Studs Terkel broadcast an hour-long program on 98.7 WFMT Chicago each weekday from 1952 until 1997. The Studs Terkel Program featured interviews with ordinary people as well as towering figures of the 20th century—people such as Martin Luther King Jr., Tennessee Williams, and Bob Dylan to name a few.
Terkel’s 5,400 broadcasts are being made available online at The Studs Terkel Radio Archive. Tony Macaluso, WFMT’s Director of Radio Network Marketing & Syndication, is overseeing the project. Macaluso spoke to Storied Chicago about the archive and Terkel’s legacy:
In the radio world today, Studs is as close as there is to a founding figure of pod-casting and radio storytelling. Again and again, people say “you know Studs is the reason that I got into radio.”
For a lot of people, it was what he’s known for in terms of Working, being just as interested in talking to an un-celebrated working person as Louie Armstrong or Martin Luther King Jr.
For some people, it was his eclecticism, being equally interested in classical music and blues and science and poetry and politics. When he started here in 1952 the fact that he would go from playing a piece by Bach to Big Bill Broonzy and then on to folk music or jazz—that was fairly unusual.
A lot of people here who are around the station worked with Studs. One story that I love is Rich Warren, who does the Midnight Special, talked about how he had memories of going into the bathroom and Studs would be sitting in there because the acoustics were good. You know, sitting in one of the stalls practicing for the interview that day and doing both parts of the conversation.
That’s where that theatricality comes in. It wasn’t just about asking smart questions but about making it an important moment, whoever it was that was being interviewed that day.
One of Studs’s favorite concepts was “feeling tone.” By that he meant the ineffable quality of someone’s voice. That’s not about just the literal meaning of their words, but what else you learn just by hearing someone else’s voice in terms of the timbre of the voice or the way that they pause or the emotion in their voice.
Those things give people different ways of connecting with the past. What did it feel like to be scared of nuclear war when it’s 1962 and the Cuban Missile Crisis is happening? It can put you back in that situation in a way that sometimes a photograph or even a film can’t.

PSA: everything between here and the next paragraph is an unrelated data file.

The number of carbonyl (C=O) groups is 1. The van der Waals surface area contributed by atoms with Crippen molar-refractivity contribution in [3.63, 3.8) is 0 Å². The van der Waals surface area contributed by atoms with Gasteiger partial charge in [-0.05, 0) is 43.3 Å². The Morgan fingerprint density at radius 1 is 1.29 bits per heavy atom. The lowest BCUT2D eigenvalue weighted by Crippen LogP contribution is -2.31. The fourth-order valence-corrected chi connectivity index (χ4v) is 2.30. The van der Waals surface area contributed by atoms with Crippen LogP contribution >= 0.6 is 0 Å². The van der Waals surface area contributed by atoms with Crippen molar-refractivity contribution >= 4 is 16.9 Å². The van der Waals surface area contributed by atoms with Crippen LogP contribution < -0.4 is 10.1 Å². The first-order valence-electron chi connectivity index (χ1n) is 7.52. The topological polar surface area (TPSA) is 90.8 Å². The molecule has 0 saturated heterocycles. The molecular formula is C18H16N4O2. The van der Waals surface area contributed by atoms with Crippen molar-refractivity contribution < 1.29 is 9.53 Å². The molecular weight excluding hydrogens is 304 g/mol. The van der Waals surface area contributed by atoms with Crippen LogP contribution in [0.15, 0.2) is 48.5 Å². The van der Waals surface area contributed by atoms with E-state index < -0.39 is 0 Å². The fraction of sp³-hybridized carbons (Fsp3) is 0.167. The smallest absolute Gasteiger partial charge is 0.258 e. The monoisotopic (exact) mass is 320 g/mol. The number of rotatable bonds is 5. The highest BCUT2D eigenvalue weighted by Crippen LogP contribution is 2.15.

When you’re listening to someone’s voice, in an odd way, there’s sort of a ghost being brought back from the past.
Ira Glass talked at this Studs Terkel festival a couple of years ago. We gave him some of the clips from the archive. He did this really interesting analysis of how Studs worked.
One of the things he said was that “Listening to Studs, he’s not interested in telling a story, but instead he’s interested in making these connections across cultures, across disciplines.”
It’s an interesting observation because I would have said before that Studs is kind of a storyteller, but then as I went back and listened I was like no, it’s not really about telling a story or creating suspense. It’s about associations of ideas.
Ira Glass also said “Listening to these programs it’s kind of like Studs was intentionally making these little time capsules, making these things for the future, like he was building an archive as he was doing the show.” In a way, he was setting up each program with an awareness of what this conversation might mean for the future.
We’re thinking of using the archive to create a new podcast. We’re going to call it Take It Easy, But Take It, which was this phrase that Studs liked to sign off the show with.
It’ll be a podcast where every week someone gets invited in—it could be a famous person or it could be a Chicago Public School teacher—and they get to pick something from the archive that they think is relevant right now and dive in.
For us it’s important that the archive isn’t just about looking back. What do these voices from the past tell us about our world today?
If you’re talking about gun violence in Chicago, what were people saying about fifty years ago? Sometimes it’s really striking to hear someone talk about an issue fifty years ago and realize nothing has changed—or maybe to realize how much has changed.
With that, the hope is to make it not only about Studs but the people he interviewed.